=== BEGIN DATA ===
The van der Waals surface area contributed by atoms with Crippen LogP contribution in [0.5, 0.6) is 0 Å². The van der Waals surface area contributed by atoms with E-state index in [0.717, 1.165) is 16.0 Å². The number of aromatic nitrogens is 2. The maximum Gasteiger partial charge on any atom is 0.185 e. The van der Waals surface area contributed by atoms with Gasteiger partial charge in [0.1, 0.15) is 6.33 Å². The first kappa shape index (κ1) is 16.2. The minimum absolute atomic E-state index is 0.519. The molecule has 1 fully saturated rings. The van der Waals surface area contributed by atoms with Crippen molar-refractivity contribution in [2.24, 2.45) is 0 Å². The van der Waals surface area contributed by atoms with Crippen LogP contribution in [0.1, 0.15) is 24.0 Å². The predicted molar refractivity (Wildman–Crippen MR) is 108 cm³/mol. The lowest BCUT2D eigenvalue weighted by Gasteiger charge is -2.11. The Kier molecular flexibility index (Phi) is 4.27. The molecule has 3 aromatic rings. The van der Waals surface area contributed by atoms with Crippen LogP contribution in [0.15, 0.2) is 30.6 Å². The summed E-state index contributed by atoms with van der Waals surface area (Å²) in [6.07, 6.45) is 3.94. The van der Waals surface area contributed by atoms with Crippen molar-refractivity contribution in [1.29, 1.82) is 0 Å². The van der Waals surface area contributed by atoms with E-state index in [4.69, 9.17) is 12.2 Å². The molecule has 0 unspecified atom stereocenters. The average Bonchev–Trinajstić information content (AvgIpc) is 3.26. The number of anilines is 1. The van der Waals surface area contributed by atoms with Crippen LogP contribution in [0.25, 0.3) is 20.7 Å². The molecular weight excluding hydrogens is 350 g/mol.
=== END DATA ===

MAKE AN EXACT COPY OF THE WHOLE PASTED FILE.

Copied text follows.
The van der Waals surface area contributed by atoms with Crippen LogP contribution in [0.5, 0.6) is 0 Å². The van der Waals surface area contributed by atoms with E-state index in [0.717, 1.165) is 16.0 Å². The number of aromatic nitrogens is 2. The maximum Gasteiger partial charge on any atom is 0.185 e. The van der Waals surface area contributed by atoms with Gasteiger partial charge in [0.1, 0.15) is 6.33 Å². The first kappa shape index (κ1) is 16.2. The minimum absolute atomic E-state index is 0.519. The molecule has 1 fully saturated rings. The van der Waals surface area contributed by atoms with Crippen molar-refractivity contribution in [2.24, 2.45) is 0 Å². The van der Waals surface area contributed by atoms with Crippen LogP contribution in [0.1, 0.15) is 24.0 Å². The predicted molar refractivity (Wildman–Crippen MR) is 108 cm³/mol. The lowest BCUT2D eigenvalue weighted by Gasteiger charge is -2.11. The Kier molecular flexibility index (Phi) is 4.27. The molecule has 3 aromatic rings. The van der Waals surface area contributed by atoms with Crippen LogP contribution in [0.15, 0.2) is 30.6 Å². The summed E-state index contributed by atoms with van der Waals surface area (Å²) in [6.07, 6.45) is 3.94. The van der Waals surface area contributed by atoms with Crippen molar-refractivity contribution in [1.29, 1.82) is 0 Å². The van der Waals surface area contributed by atoms with E-state index in [4.69, 9.17) is 12.2 Å². The molecule has 0 unspecified atom stereocenters. The average Bonchev–Trinajstić information content (AvgIpc) is 3.26. The number of anilines is 1. The van der Waals surface area contributed by atoms with Crippen LogP contribution in [0.25, 0.3) is 20.7 Å². The molecular weight excluding hydrogens is 350 g/mol.